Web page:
The meeting and press conference of August 31st, 2016, in which American presidential candidate Donald Trump met privately with Mexican President Enrique Peña Nieto and both appeared publicly, was surreal.
What will be the effect on Peña Nieto’s presidency and the PRI party?
The bigger question is, what is the Mexican government going to do if Trump wins?
When I first heard about Trump’s impending trip to meet with Peña Nieto, I thought it didn’t make sense. After all, Trump isn’t the president.
However, although Trump is not the U.S. president, nor even the president-elect, he certainly acted as a president when he was there. It may help him in the polls stateside.
As for Peña Nieto, the Mexican president was lambasted for bringing Trump to Mexico, and for the fact that Trump didn’t apologize for comments he made way back in June of 2015. The latter criticism is ridiculous, as he couldn’t really force Trump to do so.
In regards to the first criticism, from a Mexican political point of view, what was Peña Nieto thinking?
Recall that the Mexican president had invited both presidential candidates, Hillary Clinton and Donald Trump, to visit him in Mexico. Did he expect them both to visit? Or neither?
Or that only Hillary (the favorite in Mexico) would visit?
It really doesn’t matter what he thought, because once the public invitation was out there, there were several possibilities: both would accept, neither would accept, Hillary only would accept, or Trump only would accept.
Maybe Peña Nieto thought such a visit would help him in the court of Mexican public opinion, in which currently he’s not doing too well. That sure didn’t work.
Bear in mind as well that Peña Nieto’s administration has less than two years to go until the presidential election of 2018. A lot could happen before then though.
As for the Donald Trump campaign, the candidate has defied the odds and the negative predictions, and he is now within a few months of possibly winning the presidency.
There are signs that the Mexican presidential administration realizes that, and is hedging its bets.
One is the promotion of the Somos Mexicanos program designed to help Mexicans returning to Mexico from the United States. I last visited Mexico this past June and July (see Observations following our Family’s 2016 Summer Trip to Mexico). When entering Mexico, I noticed the Mexican immigration station had been remodeled to include a section for Repatriaciones (repatriations). Does that mean the Mexican government is expecting larger numbers of Mexicans to return to Mexico?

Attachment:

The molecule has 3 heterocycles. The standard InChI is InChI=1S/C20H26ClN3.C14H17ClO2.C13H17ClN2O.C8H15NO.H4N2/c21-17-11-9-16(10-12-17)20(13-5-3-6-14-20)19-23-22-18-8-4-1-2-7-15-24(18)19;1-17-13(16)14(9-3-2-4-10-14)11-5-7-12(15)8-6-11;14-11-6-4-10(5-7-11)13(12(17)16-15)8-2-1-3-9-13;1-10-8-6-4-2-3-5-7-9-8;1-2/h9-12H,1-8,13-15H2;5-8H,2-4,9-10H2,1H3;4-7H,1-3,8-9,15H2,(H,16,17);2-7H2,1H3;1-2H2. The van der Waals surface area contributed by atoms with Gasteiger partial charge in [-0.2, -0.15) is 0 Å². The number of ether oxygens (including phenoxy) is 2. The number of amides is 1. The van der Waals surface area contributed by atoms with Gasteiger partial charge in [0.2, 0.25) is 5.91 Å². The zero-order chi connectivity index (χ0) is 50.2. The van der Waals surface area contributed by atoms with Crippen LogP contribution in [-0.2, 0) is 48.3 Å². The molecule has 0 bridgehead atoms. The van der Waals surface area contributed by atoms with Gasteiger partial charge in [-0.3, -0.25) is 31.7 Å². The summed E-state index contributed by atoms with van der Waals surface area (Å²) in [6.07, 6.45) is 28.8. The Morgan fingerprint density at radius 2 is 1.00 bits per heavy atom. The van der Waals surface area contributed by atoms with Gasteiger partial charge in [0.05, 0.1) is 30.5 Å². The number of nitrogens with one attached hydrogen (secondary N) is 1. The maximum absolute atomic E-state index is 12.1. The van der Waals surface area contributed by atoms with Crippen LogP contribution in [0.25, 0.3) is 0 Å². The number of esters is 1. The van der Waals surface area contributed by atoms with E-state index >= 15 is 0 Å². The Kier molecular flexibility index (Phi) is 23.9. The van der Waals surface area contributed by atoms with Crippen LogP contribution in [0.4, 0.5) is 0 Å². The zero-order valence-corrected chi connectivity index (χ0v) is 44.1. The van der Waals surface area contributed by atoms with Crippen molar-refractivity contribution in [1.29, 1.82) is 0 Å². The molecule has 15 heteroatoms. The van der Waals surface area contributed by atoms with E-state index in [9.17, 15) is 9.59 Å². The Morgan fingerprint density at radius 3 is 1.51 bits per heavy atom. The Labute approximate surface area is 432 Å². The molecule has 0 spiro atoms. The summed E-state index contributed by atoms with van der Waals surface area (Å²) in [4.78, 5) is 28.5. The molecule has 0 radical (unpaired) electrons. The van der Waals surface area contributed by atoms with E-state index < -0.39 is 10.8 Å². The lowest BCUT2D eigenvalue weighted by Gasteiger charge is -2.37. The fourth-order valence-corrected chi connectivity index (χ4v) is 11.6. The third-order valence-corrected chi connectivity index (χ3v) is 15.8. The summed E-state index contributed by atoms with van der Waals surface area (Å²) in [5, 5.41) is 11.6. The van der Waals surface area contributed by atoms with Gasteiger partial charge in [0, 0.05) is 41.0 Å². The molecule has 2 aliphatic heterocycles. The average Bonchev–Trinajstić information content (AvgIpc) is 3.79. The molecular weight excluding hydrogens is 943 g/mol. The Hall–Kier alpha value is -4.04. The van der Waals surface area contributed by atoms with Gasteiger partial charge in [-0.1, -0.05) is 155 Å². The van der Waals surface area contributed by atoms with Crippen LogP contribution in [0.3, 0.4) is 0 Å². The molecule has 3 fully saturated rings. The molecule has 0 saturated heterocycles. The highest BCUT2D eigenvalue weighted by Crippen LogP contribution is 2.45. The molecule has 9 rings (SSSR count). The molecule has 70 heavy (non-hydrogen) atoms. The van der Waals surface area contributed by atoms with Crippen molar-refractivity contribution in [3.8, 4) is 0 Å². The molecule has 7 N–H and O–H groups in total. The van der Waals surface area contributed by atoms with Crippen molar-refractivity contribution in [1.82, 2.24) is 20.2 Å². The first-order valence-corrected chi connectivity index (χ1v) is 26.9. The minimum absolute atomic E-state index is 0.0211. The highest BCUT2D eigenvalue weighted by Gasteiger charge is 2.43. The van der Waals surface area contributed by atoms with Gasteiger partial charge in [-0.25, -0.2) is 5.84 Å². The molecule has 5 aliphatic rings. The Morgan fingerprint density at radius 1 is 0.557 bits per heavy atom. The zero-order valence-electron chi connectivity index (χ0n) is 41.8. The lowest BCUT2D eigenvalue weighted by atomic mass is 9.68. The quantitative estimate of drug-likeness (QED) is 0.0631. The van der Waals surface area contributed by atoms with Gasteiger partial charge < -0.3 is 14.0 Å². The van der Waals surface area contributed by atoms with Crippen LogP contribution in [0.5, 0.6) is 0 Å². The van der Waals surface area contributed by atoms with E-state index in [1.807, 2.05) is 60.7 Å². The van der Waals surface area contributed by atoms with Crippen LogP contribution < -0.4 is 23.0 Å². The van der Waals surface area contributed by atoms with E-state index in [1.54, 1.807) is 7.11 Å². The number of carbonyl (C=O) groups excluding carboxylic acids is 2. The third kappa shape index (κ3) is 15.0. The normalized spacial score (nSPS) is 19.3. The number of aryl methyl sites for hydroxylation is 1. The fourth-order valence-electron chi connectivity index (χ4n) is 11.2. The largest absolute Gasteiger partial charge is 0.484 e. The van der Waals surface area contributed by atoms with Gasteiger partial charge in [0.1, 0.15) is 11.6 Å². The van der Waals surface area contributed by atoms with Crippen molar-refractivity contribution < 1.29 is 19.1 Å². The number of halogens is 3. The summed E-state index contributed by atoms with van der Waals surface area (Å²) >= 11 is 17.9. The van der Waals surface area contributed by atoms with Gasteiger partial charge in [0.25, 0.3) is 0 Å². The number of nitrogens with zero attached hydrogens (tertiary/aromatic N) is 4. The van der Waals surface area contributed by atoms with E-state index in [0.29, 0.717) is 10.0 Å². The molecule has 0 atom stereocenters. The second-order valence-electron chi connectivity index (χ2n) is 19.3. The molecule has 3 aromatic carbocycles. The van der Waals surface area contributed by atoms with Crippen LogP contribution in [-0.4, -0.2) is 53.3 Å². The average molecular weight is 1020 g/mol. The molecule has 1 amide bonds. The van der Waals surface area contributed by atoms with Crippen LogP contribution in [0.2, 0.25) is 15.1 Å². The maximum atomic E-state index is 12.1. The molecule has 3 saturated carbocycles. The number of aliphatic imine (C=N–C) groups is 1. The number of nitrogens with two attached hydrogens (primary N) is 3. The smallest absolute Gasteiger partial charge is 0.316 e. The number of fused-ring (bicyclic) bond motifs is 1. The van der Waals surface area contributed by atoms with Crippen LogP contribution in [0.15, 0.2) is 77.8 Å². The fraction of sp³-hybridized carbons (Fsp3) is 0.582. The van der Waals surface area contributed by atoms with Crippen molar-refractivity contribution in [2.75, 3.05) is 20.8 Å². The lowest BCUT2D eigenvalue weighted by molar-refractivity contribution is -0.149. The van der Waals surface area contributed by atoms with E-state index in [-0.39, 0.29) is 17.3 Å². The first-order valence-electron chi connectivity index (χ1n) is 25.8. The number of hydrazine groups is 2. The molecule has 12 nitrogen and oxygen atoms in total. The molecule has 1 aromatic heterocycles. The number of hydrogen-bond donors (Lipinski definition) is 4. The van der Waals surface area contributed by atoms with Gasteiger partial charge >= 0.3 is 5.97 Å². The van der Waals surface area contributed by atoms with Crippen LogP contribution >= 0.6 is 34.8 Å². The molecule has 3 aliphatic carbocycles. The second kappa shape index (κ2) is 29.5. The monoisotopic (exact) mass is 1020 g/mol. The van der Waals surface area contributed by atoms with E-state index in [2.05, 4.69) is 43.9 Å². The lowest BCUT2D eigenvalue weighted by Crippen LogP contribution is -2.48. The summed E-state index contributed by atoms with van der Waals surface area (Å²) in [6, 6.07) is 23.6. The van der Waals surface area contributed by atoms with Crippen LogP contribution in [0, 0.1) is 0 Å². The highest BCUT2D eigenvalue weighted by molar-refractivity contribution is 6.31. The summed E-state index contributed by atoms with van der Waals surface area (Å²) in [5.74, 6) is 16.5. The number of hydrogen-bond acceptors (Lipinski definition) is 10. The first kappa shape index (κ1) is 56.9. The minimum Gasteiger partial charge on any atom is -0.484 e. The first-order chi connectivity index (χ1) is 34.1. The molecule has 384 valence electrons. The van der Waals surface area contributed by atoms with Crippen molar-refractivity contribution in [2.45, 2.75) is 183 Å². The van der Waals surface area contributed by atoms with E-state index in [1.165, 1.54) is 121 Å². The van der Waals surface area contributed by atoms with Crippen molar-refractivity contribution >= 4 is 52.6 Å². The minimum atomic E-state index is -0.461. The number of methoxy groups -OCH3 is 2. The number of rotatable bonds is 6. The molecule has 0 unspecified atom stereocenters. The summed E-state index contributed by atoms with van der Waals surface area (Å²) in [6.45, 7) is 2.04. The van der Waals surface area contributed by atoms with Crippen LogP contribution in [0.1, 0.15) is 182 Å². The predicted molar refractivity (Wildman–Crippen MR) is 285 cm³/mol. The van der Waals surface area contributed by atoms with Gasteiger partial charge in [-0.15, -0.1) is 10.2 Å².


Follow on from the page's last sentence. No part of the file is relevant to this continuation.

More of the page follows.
In July, President Peña Nieto visited Washington where the Mexican president appeared in a joint press conference with American President Barack Obama, held the day after Donald Trump’s acceptance speech at the Republican National Convention.
In that press conference, Peña Nieto, who had previously likened Trump to Hitler and Mussolini (how original!) sounded much more statesmanlike.
“To Mrs. Hillary Clinton and Mr. Donald Trump, I want to express my highest respect”, said the Mexican president, pledging a “frank and open dialogue” with the winning candidate and future American president.
(Obama, on the other hand, proceeded to bash Trump.)
So maybe it was along the lines of Peña Nieto’s expressing respect for both candidates that he decided to tender the invitation.
Anyway, what happened on August 31st is that Donald Trump made a lightning trip to Mexico and raised his presidential profile with the U.S. electorate, while Enrique Peña Nieto wound up getting bashed by political opponents and in the media.
In an interview with Carlos Loret de Mola, Mexican intellectual Enrique Krause expressed indignation that Trump did not apologize in Mexico and pledge not to build a wall on the border and not to deport illegal aliens. Did Krause really believe Trump would do that?
Krause continued the tiresome Nazi analogy, comparing Peña Nieto and Trump to Neville Chamberlain and Adolph Hitler in Munich in 1938. Krause even said that if Trump wins, the Mexican president should not meet with him. Huh?
Rather than listen to Krause, who after all doesn’t have the responsibility of administering a country, the Mexican government needs to ask itself – if Trump can shut down illegal immigration from Mexico to the United States, what is Mexico going to do about illegal immigration from Guatemala and Belize into Mexico? For more on this question, see my recent article Would a Trump wall force Mexico to construct its own border walls?
By Allan Wall for TYT
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